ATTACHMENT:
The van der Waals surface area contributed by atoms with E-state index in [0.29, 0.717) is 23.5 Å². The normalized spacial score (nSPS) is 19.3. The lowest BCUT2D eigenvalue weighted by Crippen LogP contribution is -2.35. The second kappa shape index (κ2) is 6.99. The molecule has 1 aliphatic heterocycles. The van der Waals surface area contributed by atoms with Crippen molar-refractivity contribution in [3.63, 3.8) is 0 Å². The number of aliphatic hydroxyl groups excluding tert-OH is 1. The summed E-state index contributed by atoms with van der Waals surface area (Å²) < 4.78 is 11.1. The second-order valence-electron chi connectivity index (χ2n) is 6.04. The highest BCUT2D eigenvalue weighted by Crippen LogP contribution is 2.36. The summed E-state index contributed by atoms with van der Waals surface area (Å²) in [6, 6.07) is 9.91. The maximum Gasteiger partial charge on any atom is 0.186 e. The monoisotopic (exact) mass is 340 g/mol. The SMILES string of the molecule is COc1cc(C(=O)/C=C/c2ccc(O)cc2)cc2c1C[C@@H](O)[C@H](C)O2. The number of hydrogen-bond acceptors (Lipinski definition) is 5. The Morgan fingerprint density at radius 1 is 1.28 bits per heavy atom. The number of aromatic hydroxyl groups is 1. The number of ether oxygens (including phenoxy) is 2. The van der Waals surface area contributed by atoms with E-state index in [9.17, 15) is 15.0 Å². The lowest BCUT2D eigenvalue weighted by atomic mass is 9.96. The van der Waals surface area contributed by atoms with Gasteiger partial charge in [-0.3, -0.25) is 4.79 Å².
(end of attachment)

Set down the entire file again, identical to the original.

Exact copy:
The van der Waals surface area contributed by atoms with E-state index in [0.29, 0.717) is 23.5 Å². The normalized spacial score (nSPS) is 19.3. The lowest BCUT2D eigenvalue weighted by Crippen LogP contribution is -2.35. The second kappa shape index (κ2) is 6.99. The molecule has 1 aliphatic heterocycles. The van der Waals surface area contributed by atoms with Crippen molar-refractivity contribution in [3.63, 3.8) is 0 Å². The number of aliphatic hydroxyl groups excluding tert-OH is 1. The summed E-state index contributed by atoms with van der Waals surface area (Å²) < 4.78 is 11.1. The second-order valence-electron chi connectivity index (χ2n) is 6.04. The highest BCUT2D eigenvalue weighted by Crippen LogP contribution is 2.36. The summed E-state index contributed by atoms with van der Waals surface area (Å²) in [6, 6.07) is 9.91. The maximum Gasteiger partial charge on any atom is 0.186 e. The monoisotopic (exact) mass is 340 g/mol. The SMILES string of the molecule is COc1cc(C(=O)/C=C/c2ccc(O)cc2)cc2c1C[C@@H](O)[C@H](C)O2. The number of hydrogen-bond acceptors (Lipinski definition) is 5. The Morgan fingerprint density at radius 1 is 1.28 bits per heavy atom. The number of aromatic hydroxyl groups is 1. The number of ether oxygens (including phenoxy) is 2. The van der Waals surface area contributed by atoms with E-state index in [9.17, 15) is 15.0 Å². The lowest BCUT2D eigenvalue weighted by atomic mass is 9.96. The van der Waals surface area contributed by atoms with Gasteiger partial charge in [-0.3, -0.25) is 4.79 Å².